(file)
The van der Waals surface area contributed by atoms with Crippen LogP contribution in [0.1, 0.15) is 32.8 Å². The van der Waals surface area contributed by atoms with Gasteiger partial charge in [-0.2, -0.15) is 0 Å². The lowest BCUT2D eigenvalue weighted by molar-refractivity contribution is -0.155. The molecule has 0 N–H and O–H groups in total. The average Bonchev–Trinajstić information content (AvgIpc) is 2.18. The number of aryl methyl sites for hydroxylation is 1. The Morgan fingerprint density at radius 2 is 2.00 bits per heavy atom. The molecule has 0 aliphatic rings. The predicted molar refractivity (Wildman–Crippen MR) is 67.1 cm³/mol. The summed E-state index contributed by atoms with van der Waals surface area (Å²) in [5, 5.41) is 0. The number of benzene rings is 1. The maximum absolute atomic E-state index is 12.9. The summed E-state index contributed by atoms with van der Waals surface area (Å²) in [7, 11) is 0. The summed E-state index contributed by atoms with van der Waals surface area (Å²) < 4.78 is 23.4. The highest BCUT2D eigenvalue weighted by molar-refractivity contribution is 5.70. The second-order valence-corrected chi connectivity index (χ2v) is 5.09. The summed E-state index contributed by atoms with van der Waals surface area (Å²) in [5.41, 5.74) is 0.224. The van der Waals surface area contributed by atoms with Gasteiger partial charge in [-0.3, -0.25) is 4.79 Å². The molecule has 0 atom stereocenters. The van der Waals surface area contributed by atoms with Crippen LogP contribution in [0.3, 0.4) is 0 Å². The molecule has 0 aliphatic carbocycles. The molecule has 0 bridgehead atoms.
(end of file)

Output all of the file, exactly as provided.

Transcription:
The van der Waals surface area contributed by atoms with Crippen LogP contribution in [0.1, 0.15) is 32.8 Å². The van der Waals surface area contributed by atoms with Gasteiger partial charge in [-0.2, -0.15) is 0 Å². The lowest BCUT2D eigenvalue weighted by molar-refractivity contribution is -0.155. The molecule has 0 N–H and O–H groups in total. The average Bonchev–Trinajstić information content (AvgIpc) is 2.18. The number of aryl methyl sites for hydroxylation is 1. The Morgan fingerprint density at radius 2 is 2.00 bits per heavy atom. The molecule has 0 aliphatic rings. The predicted molar refractivity (Wildman–Crippen MR) is 67.1 cm³/mol. The summed E-state index contributed by atoms with van der Waals surface area (Å²) in [5, 5.41) is 0. The number of benzene rings is 1. The maximum absolute atomic E-state index is 12.9. The summed E-state index contributed by atoms with van der Waals surface area (Å²) in [7, 11) is 0. The summed E-state index contributed by atoms with van der Waals surface area (Å²) < 4.78 is 23.4. The highest BCUT2D eigenvalue weighted by molar-refractivity contribution is 5.70. The second-order valence-corrected chi connectivity index (χ2v) is 5.09. The summed E-state index contributed by atoms with van der Waals surface area (Å²) in [5.41, 5.74) is 0.224. The van der Waals surface area contributed by atoms with Gasteiger partial charge in [-0.3, -0.25) is 4.79 Å². The molecule has 0 atom stereocenters. The van der Waals surface area contributed by atoms with Crippen LogP contribution in [0.3, 0.4) is 0 Å². The molecule has 0 aliphatic carbocycles. The molecule has 0 bridgehead atoms.